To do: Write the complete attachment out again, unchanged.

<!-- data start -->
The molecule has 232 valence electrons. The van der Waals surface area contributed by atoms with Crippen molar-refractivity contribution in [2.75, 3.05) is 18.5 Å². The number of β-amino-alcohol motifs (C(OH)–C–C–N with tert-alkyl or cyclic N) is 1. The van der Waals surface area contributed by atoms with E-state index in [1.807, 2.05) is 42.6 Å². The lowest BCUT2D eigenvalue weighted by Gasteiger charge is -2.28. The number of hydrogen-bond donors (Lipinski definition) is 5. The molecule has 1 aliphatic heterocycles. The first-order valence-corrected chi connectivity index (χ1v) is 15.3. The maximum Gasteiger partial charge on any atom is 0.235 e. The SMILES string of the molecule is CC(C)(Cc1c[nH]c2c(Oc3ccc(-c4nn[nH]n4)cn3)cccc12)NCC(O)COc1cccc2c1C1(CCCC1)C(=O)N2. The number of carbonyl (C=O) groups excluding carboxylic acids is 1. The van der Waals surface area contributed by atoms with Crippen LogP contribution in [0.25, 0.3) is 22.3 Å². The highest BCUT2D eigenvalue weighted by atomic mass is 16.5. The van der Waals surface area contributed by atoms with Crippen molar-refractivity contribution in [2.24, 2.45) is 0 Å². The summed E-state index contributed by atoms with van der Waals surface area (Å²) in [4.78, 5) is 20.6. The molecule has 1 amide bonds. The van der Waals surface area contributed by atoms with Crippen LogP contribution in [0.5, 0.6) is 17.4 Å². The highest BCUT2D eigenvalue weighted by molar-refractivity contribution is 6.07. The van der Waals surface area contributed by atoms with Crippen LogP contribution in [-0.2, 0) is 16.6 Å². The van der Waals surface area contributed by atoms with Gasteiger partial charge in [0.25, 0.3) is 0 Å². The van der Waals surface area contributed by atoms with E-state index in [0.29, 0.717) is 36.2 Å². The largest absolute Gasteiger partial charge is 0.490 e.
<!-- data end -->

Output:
The molecule has 232 valence electrons. The van der Waals surface area contributed by atoms with Crippen molar-refractivity contribution in [2.75, 3.05) is 18.5 Å². The number of β-amino-alcohol motifs (C(OH)–C–C–N with tert-alkyl or cyclic N) is 1. The van der Waals surface area contributed by atoms with E-state index in [1.807, 2.05) is 42.6 Å². The lowest BCUT2D eigenvalue weighted by Gasteiger charge is -2.28. The number of hydrogen-bond donors (Lipinski definition) is 5. The molecule has 1 aliphatic heterocycles. The first-order valence-corrected chi connectivity index (χ1v) is 15.3. The maximum Gasteiger partial charge on any atom is 0.235 e. The SMILES string of the molecule is CC(C)(Cc1c[nH]c2c(Oc3ccc(-c4nn[nH]n4)cn3)cccc12)NCC(O)COc1cccc2c1C1(CCCC1)C(=O)N2. The number of carbonyl (C=O) groups excluding carboxylic acids is 1. The van der Waals surface area contributed by atoms with Crippen LogP contribution in [0.25, 0.3) is 22.3 Å². The highest BCUT2D eigenvalue weighted by atomic mass is 16.5. The van der Waals surface area contributed by atoms with Crippen molar-refractivity contribution in [2.24, 2.45) is 0 Å². The summed E-state index contributed by atoms with van der Waals surface area (Å²) in [4.78, 5) is 20.6. The molecule has 1 amide bonds. The van der Waals surface area contributed by atoms with Crippen LogP contribution in [0.5, 0.6) is 17.4 Å². The highest BCUT2D eigenvalue weighted by molar-refractivity contribution is 6.07. The van der Waals surface area contributed by atoms with Crippen LogP contribution in [-0.2, 0) is 16.6 Å². The van der Waals surface area contributed by atoms with Gasteiger partial charge in [0.25, 0.3) is 0 Å². The van der Waals surface area contributed by atoms with E-state index in [0.29, 0.717) is 36.2 Å². The largest absolute Gasteiger partial charge is 0.490 e.